A report prepared by legal futurist Richard Susskind for Britain’s Civil Justice Council suggests online dispute resolution is emerging as the latest threat to lawyer participation in the provision of legal services.     Read more………

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Ontario judge applies correctness standard to Condominium Act arbitrations

On an appeal from an arbitration under the Condominium Act, in 90 George Street Ltd. v. Ottawa Carleton Standard Condominium Corporation No. 815, 2015 ONSC 336, Justice Patrick Smith applied a correctness standard of review.       Read more………

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Special Assessments – What is the Limitation Period?

How much time does an owner have to commence a claim against a condominium and/or the directors if he disagrees with an action taken by the board of directors? In Ontario, the answer is normally two years from the date

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Noisy Neighbour or Overwhelmed Owner?

The Court has had another opportunity to rule in the never-ending saga of Dyke v. Metropolitan Toronto Condominium Corporation No. 972. The owner brought a motion for contempt and other relief.   Read more……..

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Heeding Professional Advice in Good Faith

they also receive the personal benefit of protection from liability if it turns out that such advice was not as accurate, appropriate or reliable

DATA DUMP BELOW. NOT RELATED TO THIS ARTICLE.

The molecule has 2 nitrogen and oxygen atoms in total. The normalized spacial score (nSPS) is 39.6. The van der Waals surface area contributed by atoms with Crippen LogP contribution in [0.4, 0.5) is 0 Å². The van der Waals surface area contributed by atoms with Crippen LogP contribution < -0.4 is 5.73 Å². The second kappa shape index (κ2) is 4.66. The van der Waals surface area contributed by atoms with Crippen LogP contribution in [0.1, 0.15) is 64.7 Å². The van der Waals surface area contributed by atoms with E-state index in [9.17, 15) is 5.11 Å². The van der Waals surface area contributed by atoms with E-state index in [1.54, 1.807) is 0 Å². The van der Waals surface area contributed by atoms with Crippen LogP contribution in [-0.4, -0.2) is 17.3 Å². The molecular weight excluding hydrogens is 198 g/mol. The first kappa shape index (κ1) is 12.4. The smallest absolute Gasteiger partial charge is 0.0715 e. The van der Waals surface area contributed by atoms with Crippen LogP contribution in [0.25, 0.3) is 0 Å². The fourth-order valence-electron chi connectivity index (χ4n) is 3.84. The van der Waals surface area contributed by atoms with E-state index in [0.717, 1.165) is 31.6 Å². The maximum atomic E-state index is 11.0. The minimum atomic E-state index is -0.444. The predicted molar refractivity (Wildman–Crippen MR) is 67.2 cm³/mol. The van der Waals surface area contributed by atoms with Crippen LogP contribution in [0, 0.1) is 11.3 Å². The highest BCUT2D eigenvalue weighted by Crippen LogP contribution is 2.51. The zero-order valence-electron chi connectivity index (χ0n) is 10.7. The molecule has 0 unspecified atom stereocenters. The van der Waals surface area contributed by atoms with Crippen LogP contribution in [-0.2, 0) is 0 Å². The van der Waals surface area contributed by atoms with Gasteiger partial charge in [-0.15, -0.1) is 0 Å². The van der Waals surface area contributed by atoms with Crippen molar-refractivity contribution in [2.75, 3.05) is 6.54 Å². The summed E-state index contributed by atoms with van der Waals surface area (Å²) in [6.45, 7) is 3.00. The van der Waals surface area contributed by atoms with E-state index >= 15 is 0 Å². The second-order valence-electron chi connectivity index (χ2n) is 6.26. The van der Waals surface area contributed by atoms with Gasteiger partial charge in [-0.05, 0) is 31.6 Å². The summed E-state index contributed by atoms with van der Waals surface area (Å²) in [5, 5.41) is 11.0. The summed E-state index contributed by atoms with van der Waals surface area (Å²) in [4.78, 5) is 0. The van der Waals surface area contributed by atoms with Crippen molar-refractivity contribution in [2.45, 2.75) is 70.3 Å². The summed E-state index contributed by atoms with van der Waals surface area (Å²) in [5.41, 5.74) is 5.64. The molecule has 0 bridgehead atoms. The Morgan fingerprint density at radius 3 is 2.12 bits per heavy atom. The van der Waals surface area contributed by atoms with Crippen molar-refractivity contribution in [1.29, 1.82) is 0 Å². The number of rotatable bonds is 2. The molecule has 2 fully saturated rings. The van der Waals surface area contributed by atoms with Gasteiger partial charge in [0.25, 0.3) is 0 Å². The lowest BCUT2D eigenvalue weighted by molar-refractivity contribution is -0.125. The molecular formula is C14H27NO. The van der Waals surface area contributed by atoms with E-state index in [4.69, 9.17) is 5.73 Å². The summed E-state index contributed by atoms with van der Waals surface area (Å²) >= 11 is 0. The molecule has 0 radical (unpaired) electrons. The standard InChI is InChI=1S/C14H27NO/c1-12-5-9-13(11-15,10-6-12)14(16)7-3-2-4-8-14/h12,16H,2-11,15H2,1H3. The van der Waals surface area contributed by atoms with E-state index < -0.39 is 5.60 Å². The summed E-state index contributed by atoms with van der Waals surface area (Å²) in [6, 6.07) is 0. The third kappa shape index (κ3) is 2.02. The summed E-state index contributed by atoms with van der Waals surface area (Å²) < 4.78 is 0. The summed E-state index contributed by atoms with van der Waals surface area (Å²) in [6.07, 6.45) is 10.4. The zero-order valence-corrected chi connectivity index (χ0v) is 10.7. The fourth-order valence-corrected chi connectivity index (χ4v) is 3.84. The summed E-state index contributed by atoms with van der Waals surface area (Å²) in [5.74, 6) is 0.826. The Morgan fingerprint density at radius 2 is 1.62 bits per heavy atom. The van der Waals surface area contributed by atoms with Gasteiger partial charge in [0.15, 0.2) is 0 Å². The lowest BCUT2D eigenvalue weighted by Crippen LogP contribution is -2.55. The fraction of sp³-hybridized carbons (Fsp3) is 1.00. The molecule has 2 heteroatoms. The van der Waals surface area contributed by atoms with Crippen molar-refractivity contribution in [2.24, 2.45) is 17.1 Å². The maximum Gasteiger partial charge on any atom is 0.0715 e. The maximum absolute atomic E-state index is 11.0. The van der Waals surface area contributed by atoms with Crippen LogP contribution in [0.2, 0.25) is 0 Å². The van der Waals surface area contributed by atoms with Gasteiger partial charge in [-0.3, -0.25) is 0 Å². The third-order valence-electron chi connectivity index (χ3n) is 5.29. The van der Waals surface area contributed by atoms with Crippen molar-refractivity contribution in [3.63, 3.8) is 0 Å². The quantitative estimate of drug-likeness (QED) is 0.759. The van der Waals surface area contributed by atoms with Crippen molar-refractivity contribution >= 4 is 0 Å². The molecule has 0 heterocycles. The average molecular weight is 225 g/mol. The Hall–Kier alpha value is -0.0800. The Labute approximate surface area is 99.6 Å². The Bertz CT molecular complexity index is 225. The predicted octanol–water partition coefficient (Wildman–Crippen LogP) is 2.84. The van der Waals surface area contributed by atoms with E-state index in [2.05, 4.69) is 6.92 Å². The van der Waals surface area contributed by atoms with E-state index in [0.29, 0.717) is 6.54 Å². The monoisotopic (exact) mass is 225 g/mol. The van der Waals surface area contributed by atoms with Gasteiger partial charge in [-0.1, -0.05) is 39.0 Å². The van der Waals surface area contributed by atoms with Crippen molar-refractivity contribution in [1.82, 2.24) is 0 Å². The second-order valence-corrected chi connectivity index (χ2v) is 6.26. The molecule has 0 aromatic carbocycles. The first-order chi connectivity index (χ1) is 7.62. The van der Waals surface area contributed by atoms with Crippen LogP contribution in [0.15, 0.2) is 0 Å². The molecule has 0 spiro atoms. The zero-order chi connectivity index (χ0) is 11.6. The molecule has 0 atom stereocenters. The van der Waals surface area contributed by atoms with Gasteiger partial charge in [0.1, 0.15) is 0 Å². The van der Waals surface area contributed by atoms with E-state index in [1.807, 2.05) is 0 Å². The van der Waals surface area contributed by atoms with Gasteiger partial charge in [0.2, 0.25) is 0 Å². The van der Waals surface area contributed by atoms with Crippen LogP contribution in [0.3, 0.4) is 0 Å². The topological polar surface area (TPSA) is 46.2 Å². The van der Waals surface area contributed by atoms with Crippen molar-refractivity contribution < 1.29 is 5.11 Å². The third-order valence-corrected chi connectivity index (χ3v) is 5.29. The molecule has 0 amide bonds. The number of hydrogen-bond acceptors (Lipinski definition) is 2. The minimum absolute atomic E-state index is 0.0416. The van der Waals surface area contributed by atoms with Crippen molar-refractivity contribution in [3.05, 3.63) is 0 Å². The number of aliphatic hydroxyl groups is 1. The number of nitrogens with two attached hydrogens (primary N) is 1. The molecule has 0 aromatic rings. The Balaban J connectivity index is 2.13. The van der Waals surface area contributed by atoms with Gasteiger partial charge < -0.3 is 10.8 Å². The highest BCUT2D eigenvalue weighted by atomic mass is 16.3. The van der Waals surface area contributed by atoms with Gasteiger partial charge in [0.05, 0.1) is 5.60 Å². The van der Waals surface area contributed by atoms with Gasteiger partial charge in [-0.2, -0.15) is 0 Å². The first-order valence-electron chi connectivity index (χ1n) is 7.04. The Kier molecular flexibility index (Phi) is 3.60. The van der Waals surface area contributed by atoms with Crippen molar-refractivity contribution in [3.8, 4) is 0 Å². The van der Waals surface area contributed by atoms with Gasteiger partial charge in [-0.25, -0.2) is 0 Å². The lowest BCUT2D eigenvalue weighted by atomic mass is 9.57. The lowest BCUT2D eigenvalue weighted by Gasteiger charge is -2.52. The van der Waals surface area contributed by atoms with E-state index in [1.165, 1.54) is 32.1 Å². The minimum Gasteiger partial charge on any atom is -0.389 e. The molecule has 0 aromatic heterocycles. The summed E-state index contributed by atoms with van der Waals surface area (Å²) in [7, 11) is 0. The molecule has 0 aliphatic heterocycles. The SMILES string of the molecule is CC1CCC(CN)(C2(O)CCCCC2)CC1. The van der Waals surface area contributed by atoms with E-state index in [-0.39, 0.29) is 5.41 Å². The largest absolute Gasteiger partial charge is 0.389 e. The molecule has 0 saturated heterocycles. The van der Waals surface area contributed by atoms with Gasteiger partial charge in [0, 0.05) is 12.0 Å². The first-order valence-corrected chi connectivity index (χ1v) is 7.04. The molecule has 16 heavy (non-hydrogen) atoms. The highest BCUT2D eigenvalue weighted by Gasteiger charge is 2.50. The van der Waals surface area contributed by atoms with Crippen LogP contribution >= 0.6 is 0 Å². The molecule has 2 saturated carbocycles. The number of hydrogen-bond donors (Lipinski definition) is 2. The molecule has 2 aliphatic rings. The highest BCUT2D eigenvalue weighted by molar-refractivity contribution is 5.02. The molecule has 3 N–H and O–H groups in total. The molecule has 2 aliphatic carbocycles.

as it ought to be.

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Scheduling owners’ meetings: Did you check the date?

An interesting case is before the Human Rights Tribunal right now. Three owners have filed a claim against their condominium and property manager alleging discrimination because of creed, which is contrary to the Human Rights Code. The owners are Muslim

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The final frontier: smoking bans in apartments, condos

Remember when restaurants had smoking sections? Or when going out to a bar inevitably meant coming home smelling like an ashtray, even if you never took a puff on a cigarette?   Read more………

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“We want to remove the board because we want to fire the manager”

So, this won’t be like my usual posts where I share a recent case or discuss a section of the Condominium Act, 1998. Today I’m going on a rant about the relationships between owners, directors, and managers.     Read more……….

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Chargeback or Fine?

I’m often asked by directors if they can fine owners for unruly or disruptive behaviour, like excessive noise or improper parking. The simple answer in Ontario is no. While a condominium cannot fine an owner, it may be able to

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Top 10 condo law cases of 2014 (Canada)

Happy New Year.  Our picks for the top 10 condo law cases of 2014 is an all-Ontario batch, with half being important Court of Appeal rulings. Some of them highlight the dire need for significant revision to our condo law.

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Single Family Use

Most declarations for residential condominiums restrict the occupation and use of the units to residential use. Some go further and restrict the occupation and use of the units to “single family” or “one family” residences. The typical language used is

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Status Certificate Error Costs Condo, Lawyer, and Others